He writes good English prose of the kind we associate with Bacon’s essays and Donne’s sermons, plain and vigorous, the words embodying, not embellishing, the meaning. To landowners who base their claim to ownership on the grounds of inheritance, regardless of how the land was acquired by their ancestors, he writes, ‘though you did not kill or thieve, yet you hold that cursed thing in your hand by the power of the sword; and so you justify the wicked deeds of your fathers, and that sin of your fathers shall be visited upon the head of you and your children to the third and fourth generation, and longer too, till your bloody and thieving power be rooted out of the land.’ Of the execution of the king, he wrote, ‘That top bough is lopped off the tree of tyranny, and the kingly power in that one particular is cast out. But alas, oppression is a great tree still, and keeps off the sun of freedom from the poor commons still.’
In 1652 he published The Law of Freedom, which Hill calls ‘a draft constitution for a communist commonwealth’. It includes detailed proposals for justice, defence, education, employment, politics and trade. In the matter of religion, he was as anti-clerical as any French revolutionary. Priests, he wrote, ‘lay claim to heaven after they are dead, and yet they require their heaven in this world too, and grumble mightily against the people that will not give them a large temporal maintenance. And yet they tell the poor people that they must be content with their poverty, and they shall have their heaven hereafter. But why may not we have our heaven here (that is, a comfortable livelihood in the earth) and heaven hereafter too, as well as you?’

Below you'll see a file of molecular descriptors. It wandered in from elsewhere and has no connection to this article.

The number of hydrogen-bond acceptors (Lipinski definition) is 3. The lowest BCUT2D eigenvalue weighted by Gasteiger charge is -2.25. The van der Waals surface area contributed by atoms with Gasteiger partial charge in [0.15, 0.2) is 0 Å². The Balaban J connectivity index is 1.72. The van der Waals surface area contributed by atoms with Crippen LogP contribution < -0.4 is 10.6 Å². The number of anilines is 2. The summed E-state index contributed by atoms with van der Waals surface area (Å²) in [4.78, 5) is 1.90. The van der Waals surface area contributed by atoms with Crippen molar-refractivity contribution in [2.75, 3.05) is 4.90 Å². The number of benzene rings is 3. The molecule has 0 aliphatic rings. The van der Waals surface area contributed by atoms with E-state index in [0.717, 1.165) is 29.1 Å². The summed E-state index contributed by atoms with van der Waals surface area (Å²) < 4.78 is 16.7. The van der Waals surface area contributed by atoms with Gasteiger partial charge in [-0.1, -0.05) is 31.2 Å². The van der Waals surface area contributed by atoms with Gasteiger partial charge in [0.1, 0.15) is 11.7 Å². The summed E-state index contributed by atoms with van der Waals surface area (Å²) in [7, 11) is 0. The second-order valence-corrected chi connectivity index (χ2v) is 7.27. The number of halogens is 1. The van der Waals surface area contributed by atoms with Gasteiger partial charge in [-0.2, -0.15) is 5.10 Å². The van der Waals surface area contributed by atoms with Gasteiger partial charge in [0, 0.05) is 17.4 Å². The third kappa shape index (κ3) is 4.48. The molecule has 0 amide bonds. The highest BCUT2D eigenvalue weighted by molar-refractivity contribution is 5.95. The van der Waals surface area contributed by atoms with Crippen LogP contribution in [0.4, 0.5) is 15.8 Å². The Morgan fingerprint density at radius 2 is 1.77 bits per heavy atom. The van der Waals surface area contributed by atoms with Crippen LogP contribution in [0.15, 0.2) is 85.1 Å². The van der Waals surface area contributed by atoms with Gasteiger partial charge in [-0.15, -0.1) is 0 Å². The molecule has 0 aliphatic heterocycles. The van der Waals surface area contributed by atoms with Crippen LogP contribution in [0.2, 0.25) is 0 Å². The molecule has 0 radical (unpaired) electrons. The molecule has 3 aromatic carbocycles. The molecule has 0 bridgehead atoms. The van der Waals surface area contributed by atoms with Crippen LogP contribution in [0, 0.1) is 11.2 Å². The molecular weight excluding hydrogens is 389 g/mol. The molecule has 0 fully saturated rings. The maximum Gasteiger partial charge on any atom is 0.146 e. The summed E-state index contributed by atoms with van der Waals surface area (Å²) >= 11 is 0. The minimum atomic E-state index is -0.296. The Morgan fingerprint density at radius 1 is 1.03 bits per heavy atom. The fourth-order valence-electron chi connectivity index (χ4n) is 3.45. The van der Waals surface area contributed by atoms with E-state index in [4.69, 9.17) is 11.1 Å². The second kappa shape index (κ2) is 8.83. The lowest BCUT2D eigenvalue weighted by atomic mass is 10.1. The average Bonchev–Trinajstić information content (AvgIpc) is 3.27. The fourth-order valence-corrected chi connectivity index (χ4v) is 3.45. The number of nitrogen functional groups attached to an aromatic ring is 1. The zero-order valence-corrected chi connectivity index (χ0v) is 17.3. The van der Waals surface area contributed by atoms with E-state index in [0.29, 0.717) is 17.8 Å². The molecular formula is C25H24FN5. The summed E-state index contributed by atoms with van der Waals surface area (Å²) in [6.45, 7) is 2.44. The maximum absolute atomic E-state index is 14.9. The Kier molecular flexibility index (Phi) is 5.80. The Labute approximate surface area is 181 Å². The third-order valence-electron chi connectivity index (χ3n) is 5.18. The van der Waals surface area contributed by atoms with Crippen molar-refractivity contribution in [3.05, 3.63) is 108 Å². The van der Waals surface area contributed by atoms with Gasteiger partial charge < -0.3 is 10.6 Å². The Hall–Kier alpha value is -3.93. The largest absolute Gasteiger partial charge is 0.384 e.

The fog of the seventeenth century is not very different from the fog of the twenty-first. The priests then who told the poor to be content with their poverty are like the rich now who call protests against inequality ‘the politics of envy’. Do they think we don’t know how much pleasure it gives them to be envied? As someone once said, rich people want to be loved for their money, not just for themselves.
In his introduction to a book about what happened when 40,000 poor people led by Robert Kett occupied Norwich to protest against the enclosure of common land, exactly a hundred years before a dozen men began digging on St George’s Hill, the historian Joseph Clayton wrote, ‘The poor and the great mass of landless working folk in England have never made common cause against the wealthy and the landlords, while the latter, with a few heroic exceptions, have always stood together in close phalanx against the demands of the peasants. Today’ (he was writing in 1911) ‘it is with savage animosity and bitter impatience that the wealthy speak from the fullness of their hearts of the working people when the latter give trouble by going on strike. At other times, when the strike is forgotten, the tone is kindly contempt for obvious inferiors.’
That is why the Diggers play such a small part, if they play a part at all, in English history, not because they didn’t matter, but because the poor are still expected to be content with their poverty and not, under any circumstances, to envy the rich.
My next post, due to be published on Wednesday 15 April, will be about Andrew Marvell’s poem, The Garden.